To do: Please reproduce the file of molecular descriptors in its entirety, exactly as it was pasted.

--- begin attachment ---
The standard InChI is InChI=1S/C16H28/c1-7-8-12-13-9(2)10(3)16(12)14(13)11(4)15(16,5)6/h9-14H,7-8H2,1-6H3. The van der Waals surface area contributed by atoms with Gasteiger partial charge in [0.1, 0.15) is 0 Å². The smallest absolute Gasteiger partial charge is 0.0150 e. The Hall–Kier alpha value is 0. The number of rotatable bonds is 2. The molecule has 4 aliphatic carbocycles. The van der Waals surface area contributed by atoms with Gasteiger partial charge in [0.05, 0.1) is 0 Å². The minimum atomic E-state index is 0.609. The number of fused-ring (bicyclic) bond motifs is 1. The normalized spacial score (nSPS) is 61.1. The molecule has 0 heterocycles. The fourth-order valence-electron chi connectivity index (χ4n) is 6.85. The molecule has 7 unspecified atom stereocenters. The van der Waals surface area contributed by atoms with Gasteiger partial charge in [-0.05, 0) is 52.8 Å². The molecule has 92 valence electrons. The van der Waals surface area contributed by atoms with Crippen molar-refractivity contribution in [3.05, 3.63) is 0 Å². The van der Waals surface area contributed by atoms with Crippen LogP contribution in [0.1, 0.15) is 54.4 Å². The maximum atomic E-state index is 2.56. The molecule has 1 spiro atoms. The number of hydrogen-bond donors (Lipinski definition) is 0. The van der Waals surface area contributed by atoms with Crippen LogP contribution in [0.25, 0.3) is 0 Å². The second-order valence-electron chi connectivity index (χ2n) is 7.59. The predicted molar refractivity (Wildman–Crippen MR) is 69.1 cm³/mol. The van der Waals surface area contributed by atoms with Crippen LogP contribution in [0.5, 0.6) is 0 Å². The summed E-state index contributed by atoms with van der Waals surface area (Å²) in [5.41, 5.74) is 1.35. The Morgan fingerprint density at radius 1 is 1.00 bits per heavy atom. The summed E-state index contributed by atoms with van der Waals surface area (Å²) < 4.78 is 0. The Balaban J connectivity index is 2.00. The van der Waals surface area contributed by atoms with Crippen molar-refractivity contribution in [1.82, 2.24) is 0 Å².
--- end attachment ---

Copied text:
The standard InChI is InChI=1S/C16H28/c1-7-8-12-13-9(2)10(3)16(12)14(13)11(4)15(16,5)6/h9-14H,7-8H2,1-6H3. The van der Waals surface area contributed by atoms with Gasteiger partial charge in [0.1, 0.15) is 0 Å². The smallest absolute Gasteiger partial charge is 0.0150 e. The Hall–Kier alpha value is 0. The number of rotatable bonds is 2. The molecule has 4 aliphatic carbocycles. The van der Waals surface area contributed by atoms with Gasteiger partial charge in [0.05, 0.1) is 0 Å². The minimum atomic E-state index is 0.609. The number of fused-ring (bicyclic) bond motifs is 1. The normalized spacial score (nSPS) is 61.1. The molecule has 0 heterocycles. The fourth-order valence-electron chi connectivity index (χ4n) is 6.85. The molecule has 7 unspecified atom stereocenters. The van der Waals surface area contributed by atoms with Gasteiger partial charge in [-0.05, 0) is 52.8 Å². The molecule has 92 valence electrons. The van der Waals surface area contributed by atoms with Crippen molar-refractivity contribution in [3.05, 3.63) is 0 Å². The van der Waals surface area contributed by atoms with Crippen LogP contribution in [0.1, 0.15) is 54.4 Å². The maximum atomic E-state index is 2.56. The molecule has 1 spiro atoms. The number of hydrogen-bond donors (Lipinski definition) is 0. The van der Waals surface area contributed by atoms with Crippen LogP contribution in [0.25, 0.3) is 0 Å². The second-order valence-electron chi connectivity index (χ2n) is 7.59. The predicted molar refractivity (Wildman–Crippen MR) is 69.1 cm³/mol. The van der Waals surface area contributed by atoms with Crippen LogP contribution in [0.5, 0.6) is 0 Å². The summed E-state index contributed by atoms with van der Waals surface area (Å²) in [5.41, 5.74) is 1.35. The Morgan fingerprint density at radius 1 is 1.00 bits per heavy atom. The summed E-state index contributed by atoms with van der Waals surface area (Å²) < 4.78 is 0. The Balaban J connectivity index is 2.00. The van der Waals surface area contributed by atoms with Crippen molar-refractivity contribution in [1.82, 2.24) is 0 Å².